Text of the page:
World of Warcraft celebrated its 10-year anniversary last year and is still going strong, recently winning back many former subscribers thanks to the positively reviewed Warlords of Draenor expansion. The end of 2014 represented quite a turn around for Blizzard‘s flagship game, as many industry watchers who had been predicting the game’s downfall in light of lost subscriptions were forced to eat their words. Still, there is one question about WoW that has persisted even through the recent uptick in subscriptions: Will the world’s biggest MMO ever go free-to-play?
Some WoW watchers thought they had uncovered an answer to that question a few days ago when a fan site found mention of a “Veteran Edition” in data mined files from the game’s upcoming 6.1 patch. This version of the game allows players to log in without a subscription, and the discovery pushed the free-to-play rumor mill into overdrive. Blizzard responded to all the racket last night, confirming that it will soon be possible for former subscribers to log in to the game, but alas, there’s a catch. There’s always a catch.
Community manager Bashiok posted on the game’s official forums that former subscribers will be able to log into the game with the release of patch 6.1 without giving Blizzard any more money. But this “Veteran Edition” is in fact nothing more than the game’s previously available “Starter Edition” or free trial that is available to Warcraft newcomers.
We’ve always had this kind of weird limitation where if you’ve never played WoW we let you play as much as you want, albeit in a very restricted Starter Edition account. However, if you have ever had a subscription–but don’t currently have one–we don’t even let you log in. In 6.1 we’ll effectively revert lapsed accounts into a Starter Edition “mode”, with all of the same restrictions. The one difference being that your sub-level 20 characters will be able to join a guild if any of your other characters are still in that guild.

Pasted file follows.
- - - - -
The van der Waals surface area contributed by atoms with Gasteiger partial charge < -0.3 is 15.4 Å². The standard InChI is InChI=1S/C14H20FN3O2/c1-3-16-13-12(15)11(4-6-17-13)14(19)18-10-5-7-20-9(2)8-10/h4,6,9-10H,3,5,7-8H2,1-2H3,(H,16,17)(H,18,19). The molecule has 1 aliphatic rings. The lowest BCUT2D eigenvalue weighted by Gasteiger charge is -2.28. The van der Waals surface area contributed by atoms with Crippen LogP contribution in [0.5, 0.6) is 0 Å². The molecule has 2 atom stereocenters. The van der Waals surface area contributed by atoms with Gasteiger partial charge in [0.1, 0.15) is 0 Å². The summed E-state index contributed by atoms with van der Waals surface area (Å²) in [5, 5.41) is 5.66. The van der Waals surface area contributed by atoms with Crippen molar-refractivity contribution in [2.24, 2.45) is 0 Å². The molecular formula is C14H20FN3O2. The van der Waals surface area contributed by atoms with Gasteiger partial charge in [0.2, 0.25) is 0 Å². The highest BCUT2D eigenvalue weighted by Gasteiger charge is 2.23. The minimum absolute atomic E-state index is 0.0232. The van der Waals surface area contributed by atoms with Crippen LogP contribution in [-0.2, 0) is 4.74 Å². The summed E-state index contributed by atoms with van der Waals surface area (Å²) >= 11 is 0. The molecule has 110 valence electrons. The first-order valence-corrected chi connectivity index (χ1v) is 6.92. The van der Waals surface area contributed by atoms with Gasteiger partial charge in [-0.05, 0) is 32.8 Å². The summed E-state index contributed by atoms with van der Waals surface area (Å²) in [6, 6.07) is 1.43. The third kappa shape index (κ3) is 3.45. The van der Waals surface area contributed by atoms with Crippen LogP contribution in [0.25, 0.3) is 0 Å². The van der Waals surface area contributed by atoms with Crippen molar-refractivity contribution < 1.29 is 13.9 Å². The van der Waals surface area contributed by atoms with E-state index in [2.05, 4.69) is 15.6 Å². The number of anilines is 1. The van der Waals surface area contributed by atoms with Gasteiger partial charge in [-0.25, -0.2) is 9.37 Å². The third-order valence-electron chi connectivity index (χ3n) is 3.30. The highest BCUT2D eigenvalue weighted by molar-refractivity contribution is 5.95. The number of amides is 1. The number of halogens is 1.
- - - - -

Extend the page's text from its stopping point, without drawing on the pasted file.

The label for this mode internally is “Veteran”, and those are the strings that were datamined, but it’s unlikely to be a term we use to any great degree externally. It will simply be the default state for accounts that don’t currently have an active subscription.
Bashiok further clarified on Twitter that former subscribers will be locked out of their characters that are above level 20 until they resubscribe. It therefore seems in some respects that this Veteran Edition excitement is really much ado about nothing.
@MuckrakerJG Correct.— Bashiok (@Bashiok) January 16, 2015
But this upcoming change could also be viewed as one more step down the road towards an eventual free-to-play model. Blizzard has already added in-game purchases like the Pet Shop and Level 90 character boost, and now every single person who has ever played the game will technically be able to log in for free. It’s easy to see how a few more adjustments could make a true free-to-play game a reality if WoW’s numbers start to dip significantly in the future.
In the meantime though, this is actually a really shrewd way for Blizzard to capitalize on its current business model. Players who haven’t logged in for years will at least be able to run around in the game on a low level character and talk to people in their former guild or on their Real ID friend list. It’s reasonable to assume that some gamers will catch the WoW bug again and resubscribe. Yes, it’s all going according to Blizzard’s plan.
World of Warcraft is available on PC and Mac.